Its an affordable brand, but the value for money is just absolutely incredible. Most of their jackets are Neapolitan styled, and they really get the details right in my opinion. Wide lapels, natural unpadded shoulder, 3/2 roll, Barchetta pocket and even the "Spalla Camicia" sleeve head are all there.

View attachment 49495

However, I have a question.... is my new jacket a tweed? If not I guess it doesn't belong in this thread after all.:confused:
I ask because the fabric, as beautiful as it is, is made in Italy (Bottoli) and has a softer hand than your standard tweed, and I've read a few older threads where this was debated. So could this in fact be considered a Donegal tweed, or a tweed at all for that matter?

Not that it will impact my enjoyment of the jacket. Its just that it if anyone ever compliments me on it, I'd like to be able to say:

"Oh thanks! It's a Donegal tweed"

instead of:

"Oh thanks! Its made to resemble a Donegal tweed though its not really. Sit down and I'll explain what factors prevent it from being considered a true tweed."

I'd love to hear some opinions on this.
First, that is a beautiful sport coat - enjoy and wear it in good health.

I love that it appears to be only partially lined, which, IMO, is good for a jacket like this as it it plenty warm without adding in a full lining.

As to Tweed, others are simply more knowledgeable than I, but my understanding is that, today, Tweed is a reasonably generic term for a rough finished and heavy wool material.

It has a history that is narrower than that, but today, we kinda use it to cover a wide swath of material that, again, are rough/heavy wools. (I've even seen other materials - cotton and silk - with a rough finishes described as Tweed, but that seems like a stretch to me.)

Harris and Donegal Tweeds are legal terms that apply to Tweeds made in a certain way from a certain part of Ireland.

So, unless your label says Harris or Donegal, I'd say what you have is a "generic" Tweed jacket. And a quite handsome one at that.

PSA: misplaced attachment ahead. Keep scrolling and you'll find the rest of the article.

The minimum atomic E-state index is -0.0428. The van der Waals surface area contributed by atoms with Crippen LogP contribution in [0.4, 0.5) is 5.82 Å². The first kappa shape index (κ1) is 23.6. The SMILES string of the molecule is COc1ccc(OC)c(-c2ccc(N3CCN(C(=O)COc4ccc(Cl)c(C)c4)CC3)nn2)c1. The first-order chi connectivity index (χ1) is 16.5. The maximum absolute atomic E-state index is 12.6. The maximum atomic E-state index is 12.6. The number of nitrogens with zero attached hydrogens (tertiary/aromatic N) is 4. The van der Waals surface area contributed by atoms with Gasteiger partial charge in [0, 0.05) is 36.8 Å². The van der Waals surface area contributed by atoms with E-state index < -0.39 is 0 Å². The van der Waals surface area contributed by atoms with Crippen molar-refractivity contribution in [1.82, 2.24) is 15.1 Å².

Last point, all the above is my not-professional opinion - I'm happy to be corrected by others.


Edit add: As to this thread, like with many threads, they drift and are pretty loosely defined. Pretty much, any rough / heavy wool material makes the cut for us to discuss in this thread.
 

Troones

Senior Member
First, that is a beautiful sport coat - enjoy and wear it in good health.

I love that it appears to be only partially lined, which, IMO, is good for a jacket like this as it it plenty warm without adding in a full lining.

As to Tweed, others are simply more knowledgeable than I, but my understanding is that, today, Tweed is a reasonably generic term for a rough finished and heavy wool material.

It has a history that is narrower than that, but today, we kinda use it to cover a wide swath of material that, again, are rough/heavy wools. (I've even seen other materials - cotton and silk - with a rough finishes described as Tweed, but that seems like a stretch to me.)

Harris and Donegal Tweeds are legal terms that apply to Tweeds made in a certain way from a certain part of Ireland.

So, unless your label says Harris or Donegal, I'd say what you have is a "generic" Tweed jacket. And a quite handsome one at that.

Last point, all the above is my not-professional opinion - I'm happy to be corrected by others.


Edit add: As to this thread, like with many threads, they drift and are pretty loosely defined. Pretty much, any rough / heavy wool material makes the cut for us to discuss in this thread.
Very succinct, thanks for the info. I knew that Harris tweed was a legal term and I have a couple of Harris tweeds, but I didn't realize the same was true for Donegal. Silly me, as my Mother was born not in, but very very close to County Donegal!